Settings and Configuration in Stallion
All default configuration is in the file
conf/stallion.toml. The format for this file is “toml” – Tom’s Obvious, Minimal Language. You can read the basics on how to use this format here.
You can then override this file per-environment. Create a file
conf/stallion.<env name>.toml to create overrides per-environment. For instance, keep your default settings in
conf/stallion.toml, then put your production database settings and site URL settings in
conf/stallion.prod.toml. To have special settings for your local development computer, use
conf/stallion.local.toml. Note that if you override any variable from a sub-section of the settings, you must re-enter values for all the variables.
You can also override this file per-user. So if you want to have settings just for your personal machine, that will be different than your coworker’s machines, you can create a file
conf/stallion.local.user-myname.toml where “myname” is the user name you are currently logged in as with your shell.
When you create a new site, a bunch of default settings will be created, and others will be commented out, with instructions on how to customize them. Additional information on settings are found in the relevant portion of each documentation. You can see a full list of settings by examining the javadocs: https://docs.stallion.io/javadocs/index.html?io/stallion/settings/Settings.html
Each plugin gets its own settings file –
conf/pluginName.toml. For instance, the Flat-file blog plugin has a settings file called
conf/flatBlog.toml. These plugin settings also support overrides. So you can put prod settings at
Storing Passwords and Secrets
The stallion.toml file contains settings you might want to keep private, such as email passwords, database passwords, API keys, etc. You can do this by having an encrypted secrets file.
- Run the command
- You will be prompted to enter a passphrase. Make it long and hard to guess. Be sure to put this in your password manager, as there will be no way to recover it if you lose it.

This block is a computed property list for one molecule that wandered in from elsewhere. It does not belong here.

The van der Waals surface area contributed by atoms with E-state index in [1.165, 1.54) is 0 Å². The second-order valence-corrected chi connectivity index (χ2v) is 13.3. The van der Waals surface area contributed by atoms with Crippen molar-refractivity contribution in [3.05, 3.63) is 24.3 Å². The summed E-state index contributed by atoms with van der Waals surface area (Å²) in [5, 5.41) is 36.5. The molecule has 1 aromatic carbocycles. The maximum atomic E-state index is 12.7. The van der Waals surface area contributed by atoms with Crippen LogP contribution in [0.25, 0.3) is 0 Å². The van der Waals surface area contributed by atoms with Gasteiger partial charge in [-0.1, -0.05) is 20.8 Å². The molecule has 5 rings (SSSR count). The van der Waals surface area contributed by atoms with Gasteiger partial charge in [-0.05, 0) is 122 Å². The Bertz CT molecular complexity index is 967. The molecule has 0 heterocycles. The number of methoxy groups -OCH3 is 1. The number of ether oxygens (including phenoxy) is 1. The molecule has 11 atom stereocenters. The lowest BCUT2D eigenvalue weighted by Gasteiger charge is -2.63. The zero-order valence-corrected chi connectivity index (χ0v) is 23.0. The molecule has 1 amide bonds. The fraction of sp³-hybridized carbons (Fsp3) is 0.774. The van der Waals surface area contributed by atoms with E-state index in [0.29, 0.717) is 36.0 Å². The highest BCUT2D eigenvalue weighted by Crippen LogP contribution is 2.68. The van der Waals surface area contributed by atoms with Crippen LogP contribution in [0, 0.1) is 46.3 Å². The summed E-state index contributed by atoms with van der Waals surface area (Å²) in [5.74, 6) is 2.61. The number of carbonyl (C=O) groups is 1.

- Use the interactive command-line tool to add key-value pairs for any secrets you wish.
- You can re-run the command at any time to add or edit secrets.
The secrets file will live in your conf folder as “secrets.json.aes”.
Once you have generated your secrets, anywhere in your stallion.toml file where a string entry is called for, you can instead use the special token “secret:::your_key_name” where “your_key_name” is an entry in your secrets file, as entered above.
# Instead of putting your password in plain text... [database] password = "password1" # ...you can use a secret: [database] password = "secret:::mysql_prod_password"
When you deploy, the secrets file will be decrypted and uploaded to your server. When you run locally, you will be prompted for the passphrase is a secret is needed. If you are using a Mac, you can optionally store the passphrase in your keychain so that you do not have to enter it every single time.
Limitations and gotchas
- There is no fine-grained access. A single encrypted secrets file should really only be used on a small team.
- If someone leaves your team, or the passphrase is compromised for any reason, you will need to generate all new secrets along with a passphrase and new file. Your ex-teammate might still have the old encrypted file, the old encrypted file may still live in the git history, etc. You have to assume that all secrets are compromised, so you need to generate new secrets.
If your needs are more sophisticated, you can get in touch, and we can figure out how to support you.